The average medical school student graduates with close to $160,000 in debt. That heavy burden is one reason why there is a long-running shortage of primary care doctors in rural America. More and more graduating students choose higher-paying specialties over rural primary care. In this weekly update, a new pilot program helps medical students pay off loans as soon as they start residency, so it's easier to choose a lower-paying, but possibly more fulfilling career path.

 

Eight hundred and seventy one high school students suffered concussions during last fall, according to a new survey conducted by the Missouri State High School Activities Association. Unsurprisingly, 75 percent of those concussions happened to football players.  State lawmakers made this survey mandatory last year, so there isn’t any previous data with which to compare it.

New research shows that differences in the brain development of autistic children are already visible in infants as young as six months old.

Daniel Castellano / Flickr

 

On this week’s show, we’ll explore what's in our food, and hear from the director of a documentary that looks at the difficult choices involved with legalized, physician assisted suicide.

Jessica Naudziunas / Harvest Public Media

Pick up your favorite packaged food and read the ingredient list.

If you stumbled over any of the words or a color jumped out at you, you might be looking at what’s known as a food additive.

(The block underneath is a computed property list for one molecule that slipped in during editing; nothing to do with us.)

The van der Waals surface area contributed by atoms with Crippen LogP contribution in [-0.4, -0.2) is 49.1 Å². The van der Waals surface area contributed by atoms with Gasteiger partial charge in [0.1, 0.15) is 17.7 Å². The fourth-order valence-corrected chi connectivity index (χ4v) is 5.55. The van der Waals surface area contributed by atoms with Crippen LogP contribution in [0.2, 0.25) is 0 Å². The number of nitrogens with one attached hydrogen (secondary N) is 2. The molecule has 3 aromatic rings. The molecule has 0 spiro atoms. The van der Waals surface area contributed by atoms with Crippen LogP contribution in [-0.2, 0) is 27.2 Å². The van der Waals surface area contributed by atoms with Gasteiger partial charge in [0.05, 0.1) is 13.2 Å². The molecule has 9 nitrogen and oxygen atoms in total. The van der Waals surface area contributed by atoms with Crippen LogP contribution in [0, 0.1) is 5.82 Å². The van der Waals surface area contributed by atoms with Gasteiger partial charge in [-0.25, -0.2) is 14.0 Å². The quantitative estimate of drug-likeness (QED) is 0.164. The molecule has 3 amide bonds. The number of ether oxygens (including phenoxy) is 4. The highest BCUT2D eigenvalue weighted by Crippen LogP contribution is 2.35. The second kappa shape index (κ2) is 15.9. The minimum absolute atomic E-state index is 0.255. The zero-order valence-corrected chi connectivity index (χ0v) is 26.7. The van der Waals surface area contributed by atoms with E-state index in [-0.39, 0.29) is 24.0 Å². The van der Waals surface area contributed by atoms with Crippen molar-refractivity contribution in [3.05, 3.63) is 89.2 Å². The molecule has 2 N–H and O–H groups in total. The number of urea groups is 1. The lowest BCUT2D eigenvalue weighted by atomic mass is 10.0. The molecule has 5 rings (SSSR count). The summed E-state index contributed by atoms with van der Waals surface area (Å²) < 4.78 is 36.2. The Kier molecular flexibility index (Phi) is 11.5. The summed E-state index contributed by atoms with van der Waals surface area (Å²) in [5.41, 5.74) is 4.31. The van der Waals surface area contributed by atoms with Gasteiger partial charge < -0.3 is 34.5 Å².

Full Frame Documentary Film Festival / Flickr

The film How to Die in Oregon, follows several terminally ill patients as they undertake the difficult decision to end their lives under the state’s controversial Death with Dignity Act.

 Former University of Missouri running back Derrick Washington has pleaded guilty to a misdemeanor charge of domestic assault against an ex-girlfriend.

Bill Bumgarner / flikr

Boone County and the City of Columbia are using a grant from the Environmental Protection Agency to study storm-water runoff into Bear Creek, north of I-70. A task force will focus on reducing pollutants, which flow directly into the creek, untreated.  

Melanie Cheney / Flickr

On February 2, the non-profit organization Missouri River Relief will host the Wild and Scenic film festival at the Blue Note in Columbia. Festival-goers can expect to see a variety of environmental and adventure films. One of those films, Big Muddy Clean Sweep, documents the organization’s trek across the state, cleaning the Missouri River aboard a barge.

Steve Schnarr is the program manager for Missouri River relief. We spoke to him about what it was like traveling across the state, his own connection to the Missouri River and what people could expect at the festival.

On food and phones

Feb 2, 2012
Kris Krüg / Flickr

 

On the show this week, we’ll revisit a report that tests the iPhone 4s’s ability to recognize accents, and hear from author Michael Pollan.

Photo by Ken Light

Michael Pollan considers himself a writer, a professor and eater.  

Recruiting doctors to live and work in rural America is a chronic problem. Most health centers try to attract workers with big salaries and expensive homes.

Shots previously reported that one center in Maine was trying to lure medical students to the countryside for their final two years with the hope that they stick around.

Jacob Fenston / KBIA

Ever since Mormon prophet and founder Joseph Smith revealed the Book of Mormon in 1830, his followers have struggled for acceptance. If you want to understand the "why" behind this rocky relationship, the rolling farmland of northwest Missouri might be the best place to start -- the birthplace of the human race, according to Joseph Smith, and the place where Christ will first step down in the second coming.